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Alain Ducasse

53 Park Lane, London, England, W1A 2HJ, United Kingdom

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Editor's note. In December 2015 it was announced that Jean-Philippe Blondet would take over from Jocelyn Herland as head chef here, the latter moving to Meurice in Paris.

At this meal I was able to experience the “Lumiere” table, which although in the main dining room has a feeling of privacy due to its surrounding curtain of hanging lights. We went for the seven course tasting menu on this occasion. Gougeres were very pleasant indeed, with very godo choux pastry and plenty of cheese flavour, though I would have preferred them to be warm from the oven (17/20). Barbjuans, the little fried spinach and ricotta parcels that are a speciality of sister restaurant Louis XV in Monaco, were served warm and were an excellent nibble (18/20). 

An amuse-bouche of sea urchin from Ireland was rather disappointing: compared to sea urchin in Japan, the texture was less silky and the flavour lacking (15/20). A starter of raw and cooked vegetables with olives and tomato syrup had good tomatoes, but in general the vegetables were not of sufficient quality to carry off the dish. It is one thing serving such a dish in the Mediterranean in the summer, when you have stunning vegetables in the local market, quite another in England in February (16/20).

Lobster with truffled chicken quenelles had nicely cooked shellfish and light quenelles, the seafood sauce having good flavour (18/20). Halibut with winkles, cockles and razor clams had an accurately cooked slab of fish, again with a good sauce, but the shellfish were rather uninspiring (17/20).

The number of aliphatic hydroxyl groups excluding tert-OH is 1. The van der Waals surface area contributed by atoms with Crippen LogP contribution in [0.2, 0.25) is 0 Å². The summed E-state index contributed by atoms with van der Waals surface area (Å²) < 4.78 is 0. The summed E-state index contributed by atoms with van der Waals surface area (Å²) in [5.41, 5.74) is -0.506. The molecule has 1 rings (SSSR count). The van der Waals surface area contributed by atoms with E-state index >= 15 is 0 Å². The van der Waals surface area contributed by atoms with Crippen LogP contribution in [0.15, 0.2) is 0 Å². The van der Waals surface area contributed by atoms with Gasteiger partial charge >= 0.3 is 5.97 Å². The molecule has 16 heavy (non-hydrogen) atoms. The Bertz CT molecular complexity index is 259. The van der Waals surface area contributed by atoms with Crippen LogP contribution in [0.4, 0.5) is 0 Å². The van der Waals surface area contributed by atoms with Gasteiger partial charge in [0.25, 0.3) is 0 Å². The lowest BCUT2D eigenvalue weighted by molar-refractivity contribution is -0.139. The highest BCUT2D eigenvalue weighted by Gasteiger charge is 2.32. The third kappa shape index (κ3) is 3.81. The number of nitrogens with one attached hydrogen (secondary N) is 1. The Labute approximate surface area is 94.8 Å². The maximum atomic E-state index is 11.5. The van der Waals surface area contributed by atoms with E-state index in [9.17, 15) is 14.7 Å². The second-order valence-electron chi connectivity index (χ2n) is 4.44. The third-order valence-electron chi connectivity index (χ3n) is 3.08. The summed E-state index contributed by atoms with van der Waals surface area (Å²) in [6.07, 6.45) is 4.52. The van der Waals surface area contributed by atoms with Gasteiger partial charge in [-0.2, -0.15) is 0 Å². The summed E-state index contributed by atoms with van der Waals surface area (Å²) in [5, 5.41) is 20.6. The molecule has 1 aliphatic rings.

Duck from Burgaud (in the midi-Pyrenees) was cooked pink and had nice flavour, served with beetroots and rounaisse sauce (a  Bordelaise sauce with pureed duck liver). On the side was a little cup with duck royale. This last element was lovely, the foie gras and duck having excellent flavour (18/20).

Exotic fruit dessert was excellent, the fruits of high quality and the syrup carefully balanced (19/20). The mignardise were also very good, such as a delicate grapefruit macaroon. Coffee had good flavour, and service was excellent throughout the meal. The tasting menu that we ate was priced at £125 a head before drinks and service.

Overall this was certainly a good meal, as well it might be at this price point, and given a wine list with aggressive mark-ups even by the demanding standards of Mayfair. However although there were some very good elements, the meal seemed to me slightly less consistent than my last couple of experiences here, and it is certainly a long way from the three stars that Michelin graces it with.

 

 

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Further reviews: 16th Feb 2019 | 25th Nov 2016 | 08th Jun 2012 | 02nd Mar 2010 | 01st Feb 2009 | 01st Nov 2007

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  • Chris Caulfield

    Agree with your last sentence about questioning its 3* status. The final courses on the menu were fantastic but the first few very average. The spring veg bordering on flavourless. It's setting is very grand, but then so is every other restaurant in the hotel so I'm not sure what sets it out above, say The Ledbury. For me its a clear 4th among the UK 3*s and not deserving of a place alongside the other three. But then I'm not an inspector.

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